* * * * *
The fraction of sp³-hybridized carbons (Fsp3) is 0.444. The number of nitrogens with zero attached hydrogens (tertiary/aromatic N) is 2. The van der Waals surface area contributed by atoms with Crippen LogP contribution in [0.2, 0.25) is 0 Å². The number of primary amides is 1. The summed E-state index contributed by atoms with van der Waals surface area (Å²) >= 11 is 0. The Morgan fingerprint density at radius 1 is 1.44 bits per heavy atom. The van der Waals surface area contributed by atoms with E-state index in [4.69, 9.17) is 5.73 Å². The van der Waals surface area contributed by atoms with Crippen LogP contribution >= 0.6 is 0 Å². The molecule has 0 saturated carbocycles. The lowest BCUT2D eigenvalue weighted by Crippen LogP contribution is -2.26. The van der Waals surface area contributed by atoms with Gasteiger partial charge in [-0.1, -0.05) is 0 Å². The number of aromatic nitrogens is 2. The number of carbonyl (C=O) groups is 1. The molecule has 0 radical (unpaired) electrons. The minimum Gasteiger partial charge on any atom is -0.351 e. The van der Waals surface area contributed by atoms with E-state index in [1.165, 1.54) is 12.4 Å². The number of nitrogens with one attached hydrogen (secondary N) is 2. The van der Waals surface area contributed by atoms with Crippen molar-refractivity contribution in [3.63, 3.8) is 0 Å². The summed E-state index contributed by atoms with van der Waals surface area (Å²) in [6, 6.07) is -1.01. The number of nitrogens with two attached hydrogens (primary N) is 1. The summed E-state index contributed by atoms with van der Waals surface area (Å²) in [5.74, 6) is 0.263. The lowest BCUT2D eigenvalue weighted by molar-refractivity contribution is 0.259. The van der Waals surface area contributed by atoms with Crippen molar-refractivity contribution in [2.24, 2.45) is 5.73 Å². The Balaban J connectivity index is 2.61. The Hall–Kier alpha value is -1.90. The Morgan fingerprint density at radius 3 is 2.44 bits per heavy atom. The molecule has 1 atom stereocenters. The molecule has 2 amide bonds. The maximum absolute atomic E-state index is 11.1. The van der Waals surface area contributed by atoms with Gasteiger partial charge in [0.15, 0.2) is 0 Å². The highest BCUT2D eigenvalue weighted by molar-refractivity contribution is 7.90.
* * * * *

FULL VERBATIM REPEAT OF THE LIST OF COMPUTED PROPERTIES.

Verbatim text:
The fraction of sp³-hybridized carbons (Fsp3) is 0.444. The number of nitrogens with zero attached hydrogens (tertiary/aromatic N) is 2. The van der Waals surface area contributed by atoms with Crippen LogP contribution in [0.2, 0.25) is 0 Å². The number of primary amides is 1. The summed E-state index contributed by atoms with van der Waals surface area (Å²) >= 11 is 0. The Morgan fingerprint density at radius 1 is 1.44 bits per heavy atom. The van der Waals surface area contributed by atoms with E-state index in [4.69, 9.17) is 5.73 Å². The van der Waals surface area contributed by atoms with Crippen LogP contribution >= 0.6 is 0 Å². The molecule has 0 saturated carbocycles. The lowest BCUT2D eigenvalue weighted by Crippen LogP contribution is -2.26. The van der Waals surface area contributed by atoms with Gasteiger partial charge in [-0.1, -0.05) is 0 Å². The number of aromatic nitrogens is 2. The number of carbonyl (C=O) groups is 1. The molecule has 0 radical (unpaired) electrons. The minimum Gasteiger partial charge on any atom is -0.351 e. The van der Waals surface area contributed by atoms with E-state index in [1.165, 1.54) is 12.4 Å². The number of nitrogens with one attached hydrogen (secondary N) is 2. The van der Waals surface area contributed by atoms with Crippen molar-refractivity contribution in [3.63, 3.8) is 0 Å². The summed E-state index contributed by atoms with van der Waals surface area (Å²) in [6, 6.07) is -1.01. The number of nitrogens with two attached hydrogens (primary N) is 1. The summed E-state index contributed by atoms with van der Waals surface area (Å²) in [5.74, 6) is 0.263. The lowest BCUT2D eigenvalue weighted by molar-refractivity contribution is 0.259. The van der Waals surface area contributed by atoms with Crippen molar-refractivity contribution in [2.24, 2.45) is 5.73 Å². The Balaban J connectivity index is 2.61. The Hall–Kier alpha value is -1.90. The Morgan fingerprint density at radius 3 is 2.44 bits per heavy atom. The molecule has 1 atom stereocenters. The molecule has 2 amide bonds. The maximum absolute atomic E-state index is 11.1. The van der Waals surface area contributed by atoms with Gasteiger partial charge in [0.15, 0.2) is 0 Å². The highest BCUT2D eigenvalue weighted by molar-refractivity contribution is 7.90.